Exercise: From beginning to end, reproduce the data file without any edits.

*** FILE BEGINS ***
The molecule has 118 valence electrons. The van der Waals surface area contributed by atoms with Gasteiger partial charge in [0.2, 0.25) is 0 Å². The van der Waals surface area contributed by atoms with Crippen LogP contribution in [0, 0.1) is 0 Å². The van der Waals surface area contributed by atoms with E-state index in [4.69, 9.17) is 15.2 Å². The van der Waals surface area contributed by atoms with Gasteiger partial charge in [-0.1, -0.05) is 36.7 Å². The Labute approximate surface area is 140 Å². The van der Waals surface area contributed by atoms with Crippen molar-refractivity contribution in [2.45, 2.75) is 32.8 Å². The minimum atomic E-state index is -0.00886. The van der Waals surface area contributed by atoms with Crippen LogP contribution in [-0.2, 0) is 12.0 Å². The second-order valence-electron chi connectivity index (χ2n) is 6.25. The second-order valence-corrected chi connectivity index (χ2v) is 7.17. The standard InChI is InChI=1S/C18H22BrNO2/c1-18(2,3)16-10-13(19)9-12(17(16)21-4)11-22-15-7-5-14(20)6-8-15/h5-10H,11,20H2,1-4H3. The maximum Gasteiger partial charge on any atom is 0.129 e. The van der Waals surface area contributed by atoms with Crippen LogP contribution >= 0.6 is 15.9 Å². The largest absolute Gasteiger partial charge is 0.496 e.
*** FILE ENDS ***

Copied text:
The molecule has 118 valence electrons. The van der Waals surface area contributed by atoms with Gasteiger partial charge in [0.2, 0.25) is 0 Å². The van der Waals surface area contributed by atoms with Crippen LogP contribution in [0, 0.1) is 0 Å². The van der Waals surface area contributed by atoms with E-state index in [4.69, 9.17) is 15.2 Å². The van der Waals surface area contributed by atoms with Gasteiger partial charge in [-0.1, -0.05) is 36.7 Å². The Labute approximate surface area is 140 Å². The van der Waals surface area contributed by atoms with Crippen molar-refractivity contribution in [2.45, 2.75) is 32.8 Å². The minimum atomic E-state index is -0.00886. The van der Waals surface area contributed by atoms with Crippen LogP contribution in [-0.2, 0) is 12.0 Å². The second-order valence-electron chi connectivity index (χ2n) is 6.25. The second-order valence-corrected chi connectivity index (χ2v) is 7.17. The standard InChI is InChI=1S/C18H22BrNO2/c1-18(2,3)16-10-13(19)9-12(17(16)21-4)11-22-15-7-5-14(20)6-8-15/h5-10H,11,20H2,1-4H3. The maximum Gasteiger partial charge on any atom is 0.129 e. The van der Waals surface area contributed by atoms with Crippen LogP contribution >= 0.6 is 15.9 Å². The largest absolute Gasteiger partial charge is 0.496 e.